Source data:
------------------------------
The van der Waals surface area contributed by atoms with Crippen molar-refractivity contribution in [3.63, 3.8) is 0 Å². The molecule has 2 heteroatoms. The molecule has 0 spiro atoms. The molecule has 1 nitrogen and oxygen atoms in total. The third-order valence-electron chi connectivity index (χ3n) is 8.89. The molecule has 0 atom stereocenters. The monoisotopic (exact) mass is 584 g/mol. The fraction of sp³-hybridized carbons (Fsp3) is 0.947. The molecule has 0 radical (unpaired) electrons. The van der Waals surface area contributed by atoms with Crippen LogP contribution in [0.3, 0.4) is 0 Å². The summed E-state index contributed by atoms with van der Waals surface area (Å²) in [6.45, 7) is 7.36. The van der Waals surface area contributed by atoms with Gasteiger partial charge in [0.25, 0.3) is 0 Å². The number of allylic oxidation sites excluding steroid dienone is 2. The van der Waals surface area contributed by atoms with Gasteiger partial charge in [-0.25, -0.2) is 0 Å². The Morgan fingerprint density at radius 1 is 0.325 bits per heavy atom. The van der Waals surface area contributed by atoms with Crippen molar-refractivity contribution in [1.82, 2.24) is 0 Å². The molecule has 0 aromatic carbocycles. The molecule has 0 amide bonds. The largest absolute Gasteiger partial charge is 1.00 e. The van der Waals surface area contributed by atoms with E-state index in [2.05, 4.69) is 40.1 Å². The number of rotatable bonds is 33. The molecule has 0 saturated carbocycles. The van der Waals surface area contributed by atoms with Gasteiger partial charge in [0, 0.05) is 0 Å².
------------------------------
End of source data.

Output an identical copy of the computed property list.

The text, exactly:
The van der Waals surface area contributed by atoms with Crippen molar-refractivity contribution in [3.63, 3.8) is 0 Å². The molecule has 2 heteroatoms. The molecule has 0 spiro atoms. The molecule has 1 nitrogen and oxygen atoms in total. The third-order valence-electron chi connectivity index (χ3n) is 8.89. The molecule has 0 atom stereocenters. The monoisotopic (exact) mass is 584 g/mol. The fraction of sp³-hybridized carbons (Fsp3) is 0.947. The molecule has 0 radical (unpaired) electrons. The van der Waals surface area contributed by atoms with Crippen LogP contribution in [0.3, 0.4) is 0 Å². The summed E-state index contributed by atoms with van der Waals surface area (Å²) in [6.45, 7) is 7.36. The van der Waals surface area contributed by atoms with Gasteiger partial charge in [0.25, 0.3) is 0 Å². The number of allylic oxidation sites excluding steroid dienone is 2. The van der Waals surface area contributed by atoms with Gasteiger partial charge in [-0.25, -0.2) is 0 Å². The Morgan fingerprint density at radius 1 is 0.325 bits per heavy atom. The van der Waals surface area contributed by atoms with Crippen molar-refractivity contribution in [1.82, 2.24) is 0 Å². The molecule has 0 aromatic carbocycles. The molecule has 0 amide bonds. The largest absolute Gasteiger partial charge is 1.00 e. The van der Waals surface area contributed by atoms with E-state index in [2.05, 4.69) is 40.1 Å². The number of rotatable bonds is 33. The molecule has 0 saturated carbocycles. The van der Waals surface area contributed by atoms with Gasteiger partial charge in [0, 0.05) is 0 Å².